I always loved to write, but I never knew how much I really loved it until I started blogging. It’s now been over a year since I started blogging. In that first year, I learned so many things. In fact, I’m constantly learning new things. That’s something I love about blogging. There’s always more to learn and a new challenge to be better. Looking back, I wish I had more information at my fingertips when I started. Last year would’ve been easier. Today I want to share with you my biggest lessons in my 1st year of blogging because there have been so many. This is only the tip of the iceberg.
Blogging is Work
Blogging is work. Really hard work. On the outside, it may look easy but there’s much more that goes into it behind the scenes. If you’re thinking about blogging, make sure you know what you’re getting into. Reach out to other bloggers and ask them the pro’s and con’s of blogging. Chances are if you’re considering blogging, you have the tenacity to do it and be good at it too. What You Need to Know Before Starting a Blog is helpful resource for you to read so you know what you’re getting into.
Read Other Blogs
I never read any blogs before I started blogging. I’m probably the only person that’s ever started a blog & never read or followed one before that. Once I began blogging, I realized other blogs were excellent resources for baselining myself against. They’re great for blogging how to’s, ideas for formatting posts & website layouts. They’re also great for generating content inspiration and finding out what’s popular in your niche. When I started blogging, I googled best “health & fitness blog. That’s how I discovered many of my favorite blogs. My advice is find other blogs similar to the topics you blog about and start reading them on a regular basis.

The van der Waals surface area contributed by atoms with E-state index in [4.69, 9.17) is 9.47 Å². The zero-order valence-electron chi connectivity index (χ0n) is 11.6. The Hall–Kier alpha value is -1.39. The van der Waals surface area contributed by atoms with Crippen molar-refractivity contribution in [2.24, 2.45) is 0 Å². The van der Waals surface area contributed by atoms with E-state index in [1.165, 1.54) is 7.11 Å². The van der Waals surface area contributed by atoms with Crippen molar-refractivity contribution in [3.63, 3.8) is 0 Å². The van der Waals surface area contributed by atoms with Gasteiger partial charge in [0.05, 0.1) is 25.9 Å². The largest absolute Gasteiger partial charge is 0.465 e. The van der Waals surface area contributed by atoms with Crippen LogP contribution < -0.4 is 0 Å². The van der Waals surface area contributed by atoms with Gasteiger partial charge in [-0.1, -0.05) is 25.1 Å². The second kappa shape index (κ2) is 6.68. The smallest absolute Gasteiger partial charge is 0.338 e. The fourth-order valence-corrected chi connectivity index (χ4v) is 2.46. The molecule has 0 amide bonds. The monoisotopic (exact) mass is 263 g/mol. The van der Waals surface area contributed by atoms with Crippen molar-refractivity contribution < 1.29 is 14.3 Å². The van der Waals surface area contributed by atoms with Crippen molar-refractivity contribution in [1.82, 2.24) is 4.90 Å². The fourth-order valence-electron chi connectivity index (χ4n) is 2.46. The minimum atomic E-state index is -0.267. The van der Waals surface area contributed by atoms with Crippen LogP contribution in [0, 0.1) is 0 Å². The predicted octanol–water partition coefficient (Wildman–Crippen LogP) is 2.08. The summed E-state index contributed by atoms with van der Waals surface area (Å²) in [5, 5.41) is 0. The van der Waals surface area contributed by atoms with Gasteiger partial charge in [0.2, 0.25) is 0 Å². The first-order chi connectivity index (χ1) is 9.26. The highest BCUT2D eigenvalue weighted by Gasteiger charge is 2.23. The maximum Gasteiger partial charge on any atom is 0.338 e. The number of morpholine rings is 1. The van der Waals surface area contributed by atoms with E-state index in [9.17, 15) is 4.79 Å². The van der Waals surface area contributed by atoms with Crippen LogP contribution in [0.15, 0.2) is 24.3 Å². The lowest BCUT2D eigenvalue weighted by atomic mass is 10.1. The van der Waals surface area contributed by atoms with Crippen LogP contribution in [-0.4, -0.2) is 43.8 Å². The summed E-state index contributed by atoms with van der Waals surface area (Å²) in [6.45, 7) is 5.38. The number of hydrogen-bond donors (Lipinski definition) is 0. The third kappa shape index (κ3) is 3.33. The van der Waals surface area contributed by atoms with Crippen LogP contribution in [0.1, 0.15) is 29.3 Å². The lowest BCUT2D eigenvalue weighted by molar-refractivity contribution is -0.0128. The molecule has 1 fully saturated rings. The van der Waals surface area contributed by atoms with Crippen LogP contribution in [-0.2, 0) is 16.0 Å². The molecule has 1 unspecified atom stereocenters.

Schedule posts to publish in advance including social media. I truly don’t know how people can write posts the day of. I have a full-time job and I like the peace of mind of getting up, working out then going to the office without having to worry about my blog. It’s on autopilot. Doing it beforehand, removes the stress of getting it published and seen. Remember prime time for posts to be read is early morning. Mine are usually scheduled to publish between 3-4:00am. I also use Hootsuite for scheduling social media and Latergramme for Instagram to promote posts in advance. Read up on How to Blog & Work 9 to 5 for more tips on balancing it all.
Deliver Quality & Consistency
Consistency is key to getting your blog noticed & bringing readers back, but never sacrifice content over quality. When it comes to writing, quality is king. I realized a few months in that my writing wasn’t as good as I thought. It took practice to get better and I’m still practicing. Sometimes posting less often can help you focus on quality. At the end of the day, your readers will have more respect for you for posting interesting and useful content than posting just to post.
Setup Google Analytics
Create a google analytics account from day 1 of birthing your blog. Google analytics gives you in-depth view of your readers, where they’re coming from, what they’re interested in, demographics, popular posts, etc. It’s a wealth of information that helps you strategize. I didn’t do this right away and I really regretted it. Also most brands will request screen shots of your google analytics. I had to piece mine together last year and it was a lot of work. Blog Genie’s Cheat Sheet is a great resource to get you started.
Install ads on your website as soon as you buy the domain. I waited months before setting mine up because honestly I didn’t know I could put ads on it and make money. Ads won’t generate much revenue, but it is free money. Consider if one of your posts went viral all the money you could’ve made with ads. To give you an idea, I make ~$50 or less a month on ads. That could really “add” up if one post went viral. The ads on my sites are Google Adsense, Amazon Affiliate and Blog Her.